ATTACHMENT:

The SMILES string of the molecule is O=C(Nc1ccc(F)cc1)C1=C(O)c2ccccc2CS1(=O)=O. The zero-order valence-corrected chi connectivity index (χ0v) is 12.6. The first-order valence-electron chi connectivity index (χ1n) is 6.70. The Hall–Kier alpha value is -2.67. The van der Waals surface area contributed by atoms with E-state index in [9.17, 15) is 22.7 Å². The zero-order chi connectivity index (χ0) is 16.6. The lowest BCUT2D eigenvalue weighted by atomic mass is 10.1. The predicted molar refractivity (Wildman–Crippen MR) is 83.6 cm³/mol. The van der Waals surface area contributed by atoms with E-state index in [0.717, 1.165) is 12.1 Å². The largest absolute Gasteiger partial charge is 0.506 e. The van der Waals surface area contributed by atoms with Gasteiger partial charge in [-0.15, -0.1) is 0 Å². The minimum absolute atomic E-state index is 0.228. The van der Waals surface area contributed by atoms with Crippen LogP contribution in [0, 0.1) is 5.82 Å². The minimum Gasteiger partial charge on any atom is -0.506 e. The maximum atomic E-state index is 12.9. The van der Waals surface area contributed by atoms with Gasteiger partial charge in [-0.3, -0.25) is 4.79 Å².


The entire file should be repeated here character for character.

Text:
The SMILES string of the molecule is O=C(Nc1ccc(F)cc1)C1=C(O)c2ccccc2CS1(=O)=O. The zero-order valence-corrected chi connectivity index (χ0v) is 12.6. The first-order valence-electron chi connectivity index (χ1n) is 6.70. The Hall–Kier alpha value is -2.67. The van der Waals surface area contributed by atoms with E-state index in [9.17, 15) is 22.7 Å². The zero-order chi connectivity index (χ0) is 16.6. The lowest BCUT2D eigenvalue weighted by atomic mass is 10.1. The predicted molar refractivity (Wildman–Crippen MR) is 83.6 cm³/mol. The van der Waals surface area contributed by atoms with E-state index in [0.717, 1.165) is 12.1 Å². The largest absolute Gasteiger partial charge is 0.506 e. The van der Waals surface area contributed by atoms with Gasteiger partial charge in [-0.15, -0.1) is 0 Å². The minimum absolute atomic E-state index is 0.228. The van der Waals surface area contributed by atoms with Crippen LogP contribution in [0, 0.1) is 5.82 Å². The minimum Gasteiger partial charge on any atom is -0.506 e. The maximum atomic E-state index is 12.9. The van der Waals surface area contributed by atoms with Gasteiger partial charge in [-0.3, -0.25) is 4.79 Å².